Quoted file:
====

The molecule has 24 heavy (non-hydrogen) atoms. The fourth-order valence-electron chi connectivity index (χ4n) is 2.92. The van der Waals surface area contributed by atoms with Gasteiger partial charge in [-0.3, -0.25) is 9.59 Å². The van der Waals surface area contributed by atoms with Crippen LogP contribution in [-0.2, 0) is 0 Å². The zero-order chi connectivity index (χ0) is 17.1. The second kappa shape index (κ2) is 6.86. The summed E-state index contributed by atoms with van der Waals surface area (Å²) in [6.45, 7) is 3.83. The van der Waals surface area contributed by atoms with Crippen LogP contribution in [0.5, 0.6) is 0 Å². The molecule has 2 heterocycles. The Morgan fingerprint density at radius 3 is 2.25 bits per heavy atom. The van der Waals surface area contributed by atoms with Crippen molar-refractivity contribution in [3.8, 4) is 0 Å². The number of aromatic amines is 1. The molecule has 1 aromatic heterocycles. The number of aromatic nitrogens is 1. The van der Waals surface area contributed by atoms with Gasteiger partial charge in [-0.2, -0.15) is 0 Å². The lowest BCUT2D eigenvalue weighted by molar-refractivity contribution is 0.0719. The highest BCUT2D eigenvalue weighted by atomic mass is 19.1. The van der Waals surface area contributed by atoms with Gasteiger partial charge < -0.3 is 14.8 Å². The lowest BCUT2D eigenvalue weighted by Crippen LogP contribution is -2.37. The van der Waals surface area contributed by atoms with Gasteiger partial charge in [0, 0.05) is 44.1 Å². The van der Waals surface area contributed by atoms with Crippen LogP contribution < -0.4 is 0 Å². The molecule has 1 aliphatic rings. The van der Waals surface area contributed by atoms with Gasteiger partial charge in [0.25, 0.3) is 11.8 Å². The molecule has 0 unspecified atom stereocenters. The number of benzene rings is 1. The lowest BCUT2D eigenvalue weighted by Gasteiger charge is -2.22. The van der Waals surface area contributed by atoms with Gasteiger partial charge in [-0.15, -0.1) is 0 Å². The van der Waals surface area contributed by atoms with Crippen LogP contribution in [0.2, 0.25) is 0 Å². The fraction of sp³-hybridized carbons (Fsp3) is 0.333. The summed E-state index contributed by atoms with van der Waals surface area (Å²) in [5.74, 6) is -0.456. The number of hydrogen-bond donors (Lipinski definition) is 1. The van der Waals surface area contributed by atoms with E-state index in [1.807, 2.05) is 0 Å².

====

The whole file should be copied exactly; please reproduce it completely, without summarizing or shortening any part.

The molecule has 24 heavy (non-hydrogen) atoms. The fourth-order valence-electron chi connectivity index (χ4n) is 2.92. The van der Waals surface area contributed by atoms with Gasteiger partial charge in [-0.3, -0.25) is 9.59 Å². The van der Waals surface area contributed by atoms with Crippen LogP contribution in [-0.2, 0) is 0 Å². The zero-order chi connectivity index (χ0) is 17.1. The second kappa shape index (κ2) is 6.86. The summed E-state index contributed by atoms with van der Waals surface area (Å²) in [6.45, 7) is 3.83. The van der Waals surface area contributed by atoms with Crippen LogP contribution in [0.5, 0.6) is 0 Å². The molecule has 2 heterocycles. The Morgan fingerprint density at radius 3 is 2.25 bits per heavy atom. The van der Waals surface area contributed by atoms with Crippen molar-refractivity contribution in [3.8, 4) is 0 Å². The number of aromatic amines is 1. The molecule has 1 aromatic heterocycles. The number of aromatic nitrogens is 1. The van der Waals surface area contributed by atoms with Gasteiger partial charge in [-0.2, -0.15) is 0 Å². The lowest BCUT2D eigenvalue weighted by molar-refractivity contribution is 0.0719. The highest BCUT2D eigenvalue weighted by atomic mass is 19.1. The van der Waals surface area contributed by atoms with Gasteiger partial charge < -0.3 is 14.8 Å². The lowest BCUT2D eigenvalue weighted by Crippen LogP contribution is -2.37. The van der Waals surface area contributed by atoms with Gasteiger partial charge in [0, 0.05) is 44.1 Å². The van der Waals surface area contributed by atoms with Crippen LogP contribution < -0.4 is 0 Å². The molecule has 1 aliphatic rings. The van der Waals surface area contributed by atoms with Gasteiger partial charge in [0.25, 0.3) is 11.8 Å². The molecule has 0 unspecified atom stereocenters. The number of benzene rings is 1. The lowest BCUT2D eigenvalue weighted by Gasteiger charge is -2.22. The van der Waals surface area contributed by atoms with Gasteiger partial charge in [-0.15, -0.1) is 0 Å². The van der Waals surface area contributed by atoms with Crippen LogP contribution in [0.2, 0.25) is 0 Å². The fraction of sp³-hybridized carbons (Fsp3) is 0.333. The summed E-state index contributed by atoms with van der Waals surface area (Å²) in [5.74, 6) is -0.456. The number of hydrogen-bond donors (Lipinski definition) is 1. The van der Waals surface area contributed by atoms with E-state index in [1.807, 2.05) is 0 Å².